And then I say we tell them what they really need to hear: That we are sorry. Not for our deeply-held convictions, but rather for creating, and being complicit with, an environment of intolerance and hostility whose diversity extends no further than the color of one’s skin, sexual orientation and sexual identity.

We can tell our children we are sorry. Not for our deeply-held convictions but for our part in creating an environment of intolerance and hostility whose diversity extends no further than the color of one’s skin, sexual orientation and sexual identity.

That we are sorry for creating a world where many of Americans feel it is better to be silent about what they believe than face the assault — not of superior ideas and persuasive arguments — but of insults, slander, retribution and (now) possible violence.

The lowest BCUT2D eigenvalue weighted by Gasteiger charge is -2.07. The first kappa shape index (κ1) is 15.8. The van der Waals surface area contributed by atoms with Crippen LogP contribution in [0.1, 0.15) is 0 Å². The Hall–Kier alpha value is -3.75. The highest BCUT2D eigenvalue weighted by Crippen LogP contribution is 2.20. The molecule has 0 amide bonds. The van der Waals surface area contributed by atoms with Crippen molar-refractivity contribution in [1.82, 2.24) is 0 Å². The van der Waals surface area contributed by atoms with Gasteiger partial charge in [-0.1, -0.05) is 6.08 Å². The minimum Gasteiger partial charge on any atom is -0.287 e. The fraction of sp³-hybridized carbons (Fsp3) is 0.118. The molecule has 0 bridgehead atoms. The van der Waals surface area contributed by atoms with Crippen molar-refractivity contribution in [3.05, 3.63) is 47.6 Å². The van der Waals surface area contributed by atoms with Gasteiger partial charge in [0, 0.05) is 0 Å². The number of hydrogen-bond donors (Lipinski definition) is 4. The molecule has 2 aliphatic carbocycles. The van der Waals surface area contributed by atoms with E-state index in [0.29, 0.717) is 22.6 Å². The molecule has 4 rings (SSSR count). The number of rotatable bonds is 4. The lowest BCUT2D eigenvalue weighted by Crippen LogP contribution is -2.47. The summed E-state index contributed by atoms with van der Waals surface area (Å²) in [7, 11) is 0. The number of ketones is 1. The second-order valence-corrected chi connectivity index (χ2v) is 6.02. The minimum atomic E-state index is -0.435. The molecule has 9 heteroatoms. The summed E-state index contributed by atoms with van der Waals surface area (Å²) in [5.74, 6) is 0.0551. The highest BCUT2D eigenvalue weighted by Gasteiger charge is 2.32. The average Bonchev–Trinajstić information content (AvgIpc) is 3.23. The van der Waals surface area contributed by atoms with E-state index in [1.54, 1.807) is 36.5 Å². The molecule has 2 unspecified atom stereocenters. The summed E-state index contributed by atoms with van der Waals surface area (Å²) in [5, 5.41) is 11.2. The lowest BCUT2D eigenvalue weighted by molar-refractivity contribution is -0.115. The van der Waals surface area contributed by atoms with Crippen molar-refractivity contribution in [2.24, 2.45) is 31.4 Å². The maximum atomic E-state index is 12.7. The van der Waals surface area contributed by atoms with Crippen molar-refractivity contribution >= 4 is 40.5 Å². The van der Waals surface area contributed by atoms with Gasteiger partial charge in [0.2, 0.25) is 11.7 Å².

That we have created a world where it is considered a moral outrage to hold and put forth an opinion with which others disagree — that it is reprehensible, in essence, to be what it means to be American.

That we are sorry for having redefined tolerance to fit our own political agenda, for teaching them that a tolerance for who one is, and not what one believes, is enough.

That we are sorry for creating a world in which love demands agreement and conformity of belief, not acceptance and respect for one’s right to believe as their conscience dictates. Which, as we are now seeing in our country, is really not love at all, but hate in disguise.

We have created a world in which love demands agreement and conformity of belief, not respect for one’s right to believe as their conscience dictates. Which, as we are now seeing, is not really love at all, but hate in disguise.